One thing unfortunately for the world and in contradicting with the common Western belief that the Chinese common people have no access to foreign news, it is far from true, this (see Ex quote) is also what the Chinese common people will see. That biased Western MSM and so-called Celebrities (Incl Dalai Lama) have more say in the Western politics than what is good for the country. This is why you see nationalism is rising quickly and fastly among the Chinese population. Maybe with the help of some extra pushes here and there (State media, common man rumors etc etc) then you will see that for the first time in Chinese history the Western media indirectly created a united nationalistic nation in China. This is something that no other Chinese leaders or emporers could have dreamt of.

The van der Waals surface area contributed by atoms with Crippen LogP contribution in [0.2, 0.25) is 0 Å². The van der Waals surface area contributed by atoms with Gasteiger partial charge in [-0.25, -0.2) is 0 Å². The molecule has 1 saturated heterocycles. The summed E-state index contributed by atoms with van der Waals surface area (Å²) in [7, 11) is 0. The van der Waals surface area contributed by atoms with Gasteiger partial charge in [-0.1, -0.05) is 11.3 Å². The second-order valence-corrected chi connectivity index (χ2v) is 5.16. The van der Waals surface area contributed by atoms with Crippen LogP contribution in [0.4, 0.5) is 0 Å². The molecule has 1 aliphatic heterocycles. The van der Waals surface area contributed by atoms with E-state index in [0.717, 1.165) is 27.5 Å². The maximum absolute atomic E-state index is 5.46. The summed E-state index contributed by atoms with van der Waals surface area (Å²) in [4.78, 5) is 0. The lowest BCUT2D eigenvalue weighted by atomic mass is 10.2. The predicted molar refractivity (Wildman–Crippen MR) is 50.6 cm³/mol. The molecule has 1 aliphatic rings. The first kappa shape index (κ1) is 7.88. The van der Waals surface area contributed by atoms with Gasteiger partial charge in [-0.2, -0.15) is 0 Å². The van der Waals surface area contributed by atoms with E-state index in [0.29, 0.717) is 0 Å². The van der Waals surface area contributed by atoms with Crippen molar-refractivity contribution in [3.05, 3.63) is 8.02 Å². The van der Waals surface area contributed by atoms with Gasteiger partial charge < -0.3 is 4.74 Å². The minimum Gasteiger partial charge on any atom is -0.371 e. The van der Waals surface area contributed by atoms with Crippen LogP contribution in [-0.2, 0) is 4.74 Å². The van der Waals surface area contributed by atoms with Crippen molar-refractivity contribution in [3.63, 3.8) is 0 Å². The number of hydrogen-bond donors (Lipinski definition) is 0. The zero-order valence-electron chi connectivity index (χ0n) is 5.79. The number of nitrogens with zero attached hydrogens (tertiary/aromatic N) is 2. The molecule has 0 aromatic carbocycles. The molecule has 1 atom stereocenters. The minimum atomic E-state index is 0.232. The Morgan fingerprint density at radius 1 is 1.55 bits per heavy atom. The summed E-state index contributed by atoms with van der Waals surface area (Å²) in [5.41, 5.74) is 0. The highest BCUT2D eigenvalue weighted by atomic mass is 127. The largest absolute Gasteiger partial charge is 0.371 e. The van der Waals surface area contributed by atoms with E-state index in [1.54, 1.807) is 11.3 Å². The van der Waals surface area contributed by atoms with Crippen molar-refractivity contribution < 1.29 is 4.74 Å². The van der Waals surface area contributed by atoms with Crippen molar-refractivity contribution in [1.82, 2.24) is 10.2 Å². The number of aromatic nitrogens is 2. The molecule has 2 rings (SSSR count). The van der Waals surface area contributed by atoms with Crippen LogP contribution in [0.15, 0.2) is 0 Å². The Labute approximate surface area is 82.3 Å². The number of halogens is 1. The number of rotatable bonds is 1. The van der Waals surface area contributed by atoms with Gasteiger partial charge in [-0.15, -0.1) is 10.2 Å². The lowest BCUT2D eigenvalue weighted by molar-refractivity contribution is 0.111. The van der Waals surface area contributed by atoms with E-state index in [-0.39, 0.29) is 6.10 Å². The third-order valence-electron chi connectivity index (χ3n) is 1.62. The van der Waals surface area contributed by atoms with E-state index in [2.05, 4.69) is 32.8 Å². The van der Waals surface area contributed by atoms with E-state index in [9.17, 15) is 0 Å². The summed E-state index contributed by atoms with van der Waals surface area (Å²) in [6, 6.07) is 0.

Beijing’s other mistake was being too anxious for the Games to be a success. A man who wants something too much makes himself vulnerable. Surely Confucius said something of the sort.


It is vulnerable now seemingly, but even the Olympics are really plainout being boycotted, it might turn out to be the perfect tool to fuel the common people's anger even more.

Now maybe I should elaborate why the Chinese common people is angry now? Because of censorships or propaganda? Maybe, but only partly, Chinese common people know the State media is not disclosing the full truth, but they also know that Western MSM is being biased and full of lies, nobody care if there is a dude out there trying to make a objective report, this perspection is already created, thanks to CNN and the like.